“While the Conservatives continue to pretend that tax rises will never be needed to secure decent public services, Labour pretends that huge increases in spending can be financed by just big companies and the rich,” they added.
“In this respect, neither Labour nor the Conservatives is being honest with the electorate.”
Also in Friday’s debate, Rebecca Long-Bailey claimed there are “eight million people living in poverty in working households”.
The number of people in poverty in the UK, who live in households where someone works, either full or part time, was probably closer to nine million in 2017/18. That’s according to the Social Metrics Commission, an independent group of experts working to measure poverty. At the same time, there were 8.3 million working-age adults in poverty in the UK.
On Sunday, Nicola Sturgeon said there were “four million children living in poverty, it’s rising despite what the Prime Minister said falsely this morning”.
There are a number of different ways to measure poverty, but based on figures from the Social Metrics Commission there were 4.6 million children in relative poverty in the UK in 2017/18. Official government figures show a similar number of children living in poverty whether you look at relative or absolute measures (around four million after housing costs are accounted for).
She was presumably referring to Boris Johnson on Andrew Marr on Sunday morning saying that there are 400,000 fewer children in poverty than in 2010, which was wrong. Again, there are different ways of measuring child poverty, and they can sometimes tell contradictory stories, as we wrote last year. Looking at the number of children in absolute poverty, after housing costs, the estimated number has slightly declined from an estimated 3.8 million in 2009/10 to 3.7 million in 2017/18. But looking at most other measures the number has either stayed the same or increased.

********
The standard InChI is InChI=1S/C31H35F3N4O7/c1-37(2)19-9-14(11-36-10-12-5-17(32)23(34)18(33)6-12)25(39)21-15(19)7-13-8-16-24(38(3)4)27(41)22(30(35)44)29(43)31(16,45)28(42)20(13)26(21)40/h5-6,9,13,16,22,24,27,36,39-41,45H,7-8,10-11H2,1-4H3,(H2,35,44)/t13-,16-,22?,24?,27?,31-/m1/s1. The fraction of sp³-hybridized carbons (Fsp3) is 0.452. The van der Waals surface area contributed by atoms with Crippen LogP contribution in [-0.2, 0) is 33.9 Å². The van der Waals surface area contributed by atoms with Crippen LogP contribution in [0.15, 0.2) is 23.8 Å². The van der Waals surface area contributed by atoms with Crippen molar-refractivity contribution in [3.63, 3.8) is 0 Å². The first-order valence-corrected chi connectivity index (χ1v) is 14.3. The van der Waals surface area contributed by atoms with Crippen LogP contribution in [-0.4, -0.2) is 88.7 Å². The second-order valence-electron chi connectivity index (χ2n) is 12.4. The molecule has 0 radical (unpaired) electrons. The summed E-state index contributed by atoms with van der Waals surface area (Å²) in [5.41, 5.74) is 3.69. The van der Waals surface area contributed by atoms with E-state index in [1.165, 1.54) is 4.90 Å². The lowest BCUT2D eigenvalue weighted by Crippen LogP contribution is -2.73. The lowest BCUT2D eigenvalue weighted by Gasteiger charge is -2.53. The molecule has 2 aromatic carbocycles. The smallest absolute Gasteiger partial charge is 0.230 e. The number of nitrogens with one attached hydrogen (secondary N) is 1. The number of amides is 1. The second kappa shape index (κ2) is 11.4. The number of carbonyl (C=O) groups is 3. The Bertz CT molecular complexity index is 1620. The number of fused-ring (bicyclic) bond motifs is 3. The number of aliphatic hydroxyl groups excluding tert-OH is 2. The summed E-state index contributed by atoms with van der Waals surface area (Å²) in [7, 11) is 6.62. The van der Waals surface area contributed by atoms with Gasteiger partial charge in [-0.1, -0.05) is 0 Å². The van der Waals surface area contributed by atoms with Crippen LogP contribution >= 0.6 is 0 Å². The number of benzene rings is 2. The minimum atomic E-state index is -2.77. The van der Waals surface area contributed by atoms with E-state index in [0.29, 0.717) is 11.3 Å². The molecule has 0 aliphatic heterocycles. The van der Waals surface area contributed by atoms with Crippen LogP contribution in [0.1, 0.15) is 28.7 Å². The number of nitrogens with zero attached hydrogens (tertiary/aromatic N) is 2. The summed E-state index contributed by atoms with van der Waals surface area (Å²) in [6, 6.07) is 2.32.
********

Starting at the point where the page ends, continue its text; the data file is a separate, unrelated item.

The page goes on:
On Sunday, Rishi Sunak said that 400,000 fewer people are in absolute poverty today than in 2010. That’s correct looking at the estimated number of people in the UK living in absolute poverty between 2009/10 and 2017/18 before housing costs. It dropped from 9.9 million to 9.5 million.
In the BBC debate on Friday, the Rishi Sunak said: “We have outlined a plan for £34 billion more, that will go on putting 50,000 nurses on our wards, 50 million more GP appointments and upgrading hospitals.”
In response, the Green Party’s Caroline Lucas said: “Why would we trust Boris Johnson, who has been telling us that there will be 40 hospitals that turn out to be six, 50,000 nurses that turn out to be more like 30,000 if we are lucky?”
As we’ve written before several times, it’s correct that of the “40 new hospitals” promised in the Conservative manifesto, only six have actually been given money to start building works—and those are (as Rishi Sunak said) upgrades to existing hospitals. Up to 38 other hospitals (which will presumably be narrowed down to 34) have been given seed funding to prepare a business case for upgrades, but no money to actually begin building.
No money for building work on those 34 hospitals is included in the Conservative manifesto costings, and the current plan suggests that none of these hospital upgrades will be delivered before the next general election, as they are expected to happen in the period 2025 to 2030 (the Conservative manifesto does acknowledge that this will happen “over the next 10 years”.)